Reducing harm for people with chronic pain by reducing the prescribing of opioids

August 7, 2023


At the Health Innovation Network (HIN) South London we developed a local programme across south London in response to the nationally commissioned Medicines Safety Improvement programme (MedSIP). The Patient Safety Collaboratives (PSCs) are working with a minimum of 15 ICS, will collectively achieve the ambition to improve care for people with persistent (chronic, non-cancer) pain by reducing opioid analgesic use by the end of March 2025:

  • 30,000 fewer people were prescribed oral or transdermal opioids (of any dose) for more than 3 months.
  • Of the 30,000 above 4,500 patients will have been prescribed a high dose (≥120mg day oral morphine equivalent) at baseline and have now stopped opioids.
“All too often the complexity of having chronic pain and of helping people and professionals to manage pain are overlooked. High prescriptions of opioids can be a result. I’m delighted that this work has looked at how to manage pain as well as reducing harm from opioids.” Natasha Curran, Consultant in Anaesthesia and Pain Medicine at UCL Hospitals and Medical Director of the Health Innovation Network.
Our local programme covered the following:

Working with staff to drive improvement

We delivered a CPD-accredited Opioid Stewardship Quality Improvement Collaborative for clinicians across south London from October 2022 to March 2023. Please click here to find out more.

Opioid Action Learning Set workshops

The Health Innovation Network South London invites primary and secondary care clinicians to join our online Opioid Action Learning Sets (ALS) to build their understanding of the complex issues surrounding initiating, de-escalating opioids and effectively supporting patients living with pain. Sessions will occur on 18, 30 January and 27 February 2024 from 12.00- 13-00. Registrations are now closed.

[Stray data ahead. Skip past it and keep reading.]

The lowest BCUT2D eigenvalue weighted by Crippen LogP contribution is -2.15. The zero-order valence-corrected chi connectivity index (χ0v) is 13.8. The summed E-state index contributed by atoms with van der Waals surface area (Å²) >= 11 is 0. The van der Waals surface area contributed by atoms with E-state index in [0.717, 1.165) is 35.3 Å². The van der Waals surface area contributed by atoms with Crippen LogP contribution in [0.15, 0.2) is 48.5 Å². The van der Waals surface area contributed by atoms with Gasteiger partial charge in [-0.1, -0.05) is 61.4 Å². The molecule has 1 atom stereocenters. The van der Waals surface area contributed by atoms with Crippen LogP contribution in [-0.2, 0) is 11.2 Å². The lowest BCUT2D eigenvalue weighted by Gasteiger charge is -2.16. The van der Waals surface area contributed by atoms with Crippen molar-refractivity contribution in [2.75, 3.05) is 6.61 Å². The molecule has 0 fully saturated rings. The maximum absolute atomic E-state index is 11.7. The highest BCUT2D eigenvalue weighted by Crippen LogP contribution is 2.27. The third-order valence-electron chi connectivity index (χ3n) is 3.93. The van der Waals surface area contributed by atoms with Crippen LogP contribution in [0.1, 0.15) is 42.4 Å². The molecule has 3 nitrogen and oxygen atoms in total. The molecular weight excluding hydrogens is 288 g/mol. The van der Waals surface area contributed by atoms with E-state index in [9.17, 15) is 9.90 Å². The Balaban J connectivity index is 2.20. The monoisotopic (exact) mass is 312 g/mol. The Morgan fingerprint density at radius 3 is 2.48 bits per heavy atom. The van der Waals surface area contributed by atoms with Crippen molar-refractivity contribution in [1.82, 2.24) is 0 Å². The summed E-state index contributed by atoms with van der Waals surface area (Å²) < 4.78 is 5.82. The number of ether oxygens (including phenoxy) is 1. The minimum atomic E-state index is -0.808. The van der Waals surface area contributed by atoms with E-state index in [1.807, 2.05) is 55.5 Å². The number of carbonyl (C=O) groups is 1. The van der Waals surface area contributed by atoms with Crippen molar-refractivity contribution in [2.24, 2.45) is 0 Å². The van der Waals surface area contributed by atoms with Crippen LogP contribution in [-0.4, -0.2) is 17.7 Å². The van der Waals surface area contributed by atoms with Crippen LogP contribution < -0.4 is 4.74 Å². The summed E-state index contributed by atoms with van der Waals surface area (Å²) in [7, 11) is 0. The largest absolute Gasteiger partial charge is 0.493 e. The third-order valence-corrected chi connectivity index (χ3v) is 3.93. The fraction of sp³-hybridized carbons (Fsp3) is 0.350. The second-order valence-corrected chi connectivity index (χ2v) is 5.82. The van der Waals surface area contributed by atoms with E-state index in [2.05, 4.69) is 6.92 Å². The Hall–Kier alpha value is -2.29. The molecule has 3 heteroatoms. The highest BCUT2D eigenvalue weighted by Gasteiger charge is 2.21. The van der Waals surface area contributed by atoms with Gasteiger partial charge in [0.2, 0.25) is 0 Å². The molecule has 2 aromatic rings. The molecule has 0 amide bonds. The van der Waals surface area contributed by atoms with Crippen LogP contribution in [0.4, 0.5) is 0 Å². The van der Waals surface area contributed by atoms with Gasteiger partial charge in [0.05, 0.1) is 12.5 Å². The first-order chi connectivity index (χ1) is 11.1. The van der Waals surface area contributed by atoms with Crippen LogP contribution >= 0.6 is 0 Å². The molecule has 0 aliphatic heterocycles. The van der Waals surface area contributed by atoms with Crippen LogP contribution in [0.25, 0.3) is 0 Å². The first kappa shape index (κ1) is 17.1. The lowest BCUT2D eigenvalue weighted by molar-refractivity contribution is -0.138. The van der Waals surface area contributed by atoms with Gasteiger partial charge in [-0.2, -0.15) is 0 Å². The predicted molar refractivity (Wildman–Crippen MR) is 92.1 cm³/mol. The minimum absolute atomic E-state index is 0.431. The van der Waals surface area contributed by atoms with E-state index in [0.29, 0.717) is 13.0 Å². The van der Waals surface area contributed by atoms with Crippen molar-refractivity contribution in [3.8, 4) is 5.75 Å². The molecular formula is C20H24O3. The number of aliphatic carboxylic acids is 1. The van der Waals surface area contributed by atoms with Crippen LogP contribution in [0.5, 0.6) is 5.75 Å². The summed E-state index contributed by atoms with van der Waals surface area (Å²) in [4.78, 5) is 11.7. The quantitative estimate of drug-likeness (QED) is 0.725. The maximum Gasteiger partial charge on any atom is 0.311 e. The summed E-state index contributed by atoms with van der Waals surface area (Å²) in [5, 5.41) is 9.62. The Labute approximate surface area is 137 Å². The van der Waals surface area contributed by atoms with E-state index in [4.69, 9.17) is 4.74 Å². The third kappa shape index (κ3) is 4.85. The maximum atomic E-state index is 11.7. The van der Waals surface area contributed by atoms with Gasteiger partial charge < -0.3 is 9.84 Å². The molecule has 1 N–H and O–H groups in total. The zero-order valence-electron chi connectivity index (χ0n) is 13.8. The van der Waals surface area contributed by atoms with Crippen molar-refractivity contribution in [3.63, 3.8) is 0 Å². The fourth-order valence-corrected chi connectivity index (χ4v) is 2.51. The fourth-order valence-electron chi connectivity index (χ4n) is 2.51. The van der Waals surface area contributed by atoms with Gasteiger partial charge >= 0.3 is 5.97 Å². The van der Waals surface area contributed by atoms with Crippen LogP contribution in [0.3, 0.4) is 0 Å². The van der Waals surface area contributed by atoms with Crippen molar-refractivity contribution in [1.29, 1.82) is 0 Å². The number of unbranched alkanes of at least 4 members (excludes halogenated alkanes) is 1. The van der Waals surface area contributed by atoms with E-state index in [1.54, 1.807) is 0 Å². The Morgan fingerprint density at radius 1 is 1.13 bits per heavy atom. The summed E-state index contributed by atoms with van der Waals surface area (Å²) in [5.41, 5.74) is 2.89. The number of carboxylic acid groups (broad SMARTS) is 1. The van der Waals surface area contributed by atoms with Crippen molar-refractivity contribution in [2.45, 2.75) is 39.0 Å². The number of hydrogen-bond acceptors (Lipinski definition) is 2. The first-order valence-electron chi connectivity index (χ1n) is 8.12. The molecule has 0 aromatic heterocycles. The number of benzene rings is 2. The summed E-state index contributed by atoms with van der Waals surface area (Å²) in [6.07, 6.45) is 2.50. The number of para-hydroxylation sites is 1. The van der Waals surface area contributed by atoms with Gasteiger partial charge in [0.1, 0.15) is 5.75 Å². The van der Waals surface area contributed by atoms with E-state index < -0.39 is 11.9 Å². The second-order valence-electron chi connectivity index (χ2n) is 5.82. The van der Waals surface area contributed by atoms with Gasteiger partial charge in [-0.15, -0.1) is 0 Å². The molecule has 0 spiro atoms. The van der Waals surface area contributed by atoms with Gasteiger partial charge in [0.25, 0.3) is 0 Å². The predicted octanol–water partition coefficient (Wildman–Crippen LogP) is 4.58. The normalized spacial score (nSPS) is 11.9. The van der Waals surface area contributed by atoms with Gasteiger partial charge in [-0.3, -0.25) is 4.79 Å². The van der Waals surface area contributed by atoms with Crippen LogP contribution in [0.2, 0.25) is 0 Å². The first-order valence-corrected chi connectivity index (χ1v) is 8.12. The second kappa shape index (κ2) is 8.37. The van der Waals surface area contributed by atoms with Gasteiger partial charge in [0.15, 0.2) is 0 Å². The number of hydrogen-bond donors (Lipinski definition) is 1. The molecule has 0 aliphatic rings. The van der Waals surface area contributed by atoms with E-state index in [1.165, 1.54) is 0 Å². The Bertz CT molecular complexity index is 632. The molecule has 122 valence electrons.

Using opioid prescribing data for system audit-feedback

We shared local opioid prescribing data packs with GP practices across south London based on the Campaign to Reduce Opioid Prescribing . Please click here to find out more.

Working in partnership with people living with chronic pain

We facilitated an experience-based co-design (EBCD) project using the Point of Care Foundation methodology. The aim of the EBCD project was to improve chronic pain management by bringing patients and staff lived and learnt experiences together to prioritise and co-design solutions as equal partners. Please click here to find out more.

Recommendations for whole systems working to improve opioid stewardship

  1. Pain clinic referrals are often seen as the next step once other options have been explored in primary care however onward referral to for example talking therapies, physiotherapy and exercise should be considered.
  2. Where possible it is important that the same clinician and prescriber who commence the opioid prescription are also responsible for ongoing monitoring and reviewing. Clinicians should have the opportunity to discuss complex cases at team meetings.
  3. Primary and secondary care clinicians should have an awareness of the breadth of services in their locality that can assist with supporting patients to adjust to the impact of living with persistent pain on their daily life e.g., social prescribing link workers.
  4. Joint consultations for complex pain management in adults across primary care networks e.g., clinic appointments with colleagues across several disciplines with specialist input from hospital pain clinics should be considered. GP appointments tend to be short, therefore making it challenging for clinicians to have sufficient time to support patients living with persistent pain as much as they would like to.
  5. Maximising digital prescribing systems e.g., creating alerts, issuing weekly prescriptions, and communicating plans to reduce high-risk opioid prescribing to other multidisciplinary team colleagues.
  6. Sharing decisions with patients about how to improve persistent pain management and agreeing on reductions when tapering opioids through regularly scheduled regular follow-ups.
  7. Introducing the idea of changes to the ways persistent pain is managed and informing patients of the risk of harm for long-term and high-dose opioid prescribing at an initial appointment and scheduling follow-ups to explore alternatives to pain medicines.

You can read more about developments with our local programme throughout 2022/23 here in our blogs:

Find out more

To find more about our local programme please contact Natasha Callender, Senior Project Manager and Medicines Workstream Lead.

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